Earlier in the evening Saturday, Barack Obama won the South Carolina primary. Mrs. Clinton congratulated him on the win in her town hall meeting Saturday night. She told the standing room only crowd that she wanted the meeting to be an exchange, a conversation instead of a lecture.
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Keeping her word, she gave a 22 minute speech and then opened the floor for questions. Mrs. Clinton didn’t hold back, putting down the current administration, saying for the last seven years the wealthy and connected had a president. Mrs. Clinton is vowing a fair tax code, a better minimum wage, universal health care, universal pre-kindergarten for 4-year-olds, more affordable college, and helping Americans stay in their homes.
Mrs. Clinton got a resounding round of applause when she said the best days for America are ahead.
"Americans know that we can’t keep going down the path that we’re on. We got to have a new path. We got to have a fresh start, and that includes ending the War in Iraq, and bringing out troops home as quickly and responsibly as we can," said Mrs. Clinton.
One member of the audience asked Mrs. Clinton if America is ready for a female president. She answered by laughing and saying, "Of course." She pointed out many great female leaders around the globe.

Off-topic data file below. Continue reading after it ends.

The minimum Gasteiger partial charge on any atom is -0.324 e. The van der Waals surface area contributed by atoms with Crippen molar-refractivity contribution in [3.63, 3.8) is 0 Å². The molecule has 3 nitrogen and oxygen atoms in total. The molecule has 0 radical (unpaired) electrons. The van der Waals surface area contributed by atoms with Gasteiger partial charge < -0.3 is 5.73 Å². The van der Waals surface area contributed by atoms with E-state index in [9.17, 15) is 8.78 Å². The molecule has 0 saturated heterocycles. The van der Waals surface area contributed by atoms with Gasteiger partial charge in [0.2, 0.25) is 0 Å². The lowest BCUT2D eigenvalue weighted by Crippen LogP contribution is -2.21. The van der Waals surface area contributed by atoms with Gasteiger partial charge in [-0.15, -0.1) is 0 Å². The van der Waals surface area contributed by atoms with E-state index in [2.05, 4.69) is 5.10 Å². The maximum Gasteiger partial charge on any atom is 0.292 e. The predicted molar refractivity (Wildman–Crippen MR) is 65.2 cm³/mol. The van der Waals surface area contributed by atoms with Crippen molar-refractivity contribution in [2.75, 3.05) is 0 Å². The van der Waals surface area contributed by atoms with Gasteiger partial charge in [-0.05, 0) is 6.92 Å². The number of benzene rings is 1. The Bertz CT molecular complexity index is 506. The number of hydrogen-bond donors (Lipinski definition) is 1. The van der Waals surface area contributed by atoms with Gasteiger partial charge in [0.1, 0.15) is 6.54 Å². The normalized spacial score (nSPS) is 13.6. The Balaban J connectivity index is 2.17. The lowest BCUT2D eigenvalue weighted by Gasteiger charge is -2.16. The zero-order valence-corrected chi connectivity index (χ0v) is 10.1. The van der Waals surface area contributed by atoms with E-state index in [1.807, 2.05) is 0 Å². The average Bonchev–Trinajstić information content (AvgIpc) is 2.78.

Clinton stepped off of the platform and began answering questions face to face.
A fellow democrat backing Barack Obama instead of Clinton, Congressman Jim Cooper, said this is all about health care.
In the early 1990’s Cooper sponsored an approach to health care reform, an idea he said, was getting widespread bi-partisan support. He said the Clintons quickly rejected that idea and didn’t want any support from Republicans.
He said Obama will be more unifying in the Whitehouse.
"Barack Obama offers a different kind of approach. He’s a more unifying force, a force to bring people together. And you don’t look back into the past with Barack. It’s more looking into the future and bringing people together in the right direction. So that’s why I’m even more excited about his candidacy," said Cooper.
Cooper said 47 million Americans today are without health care coverage.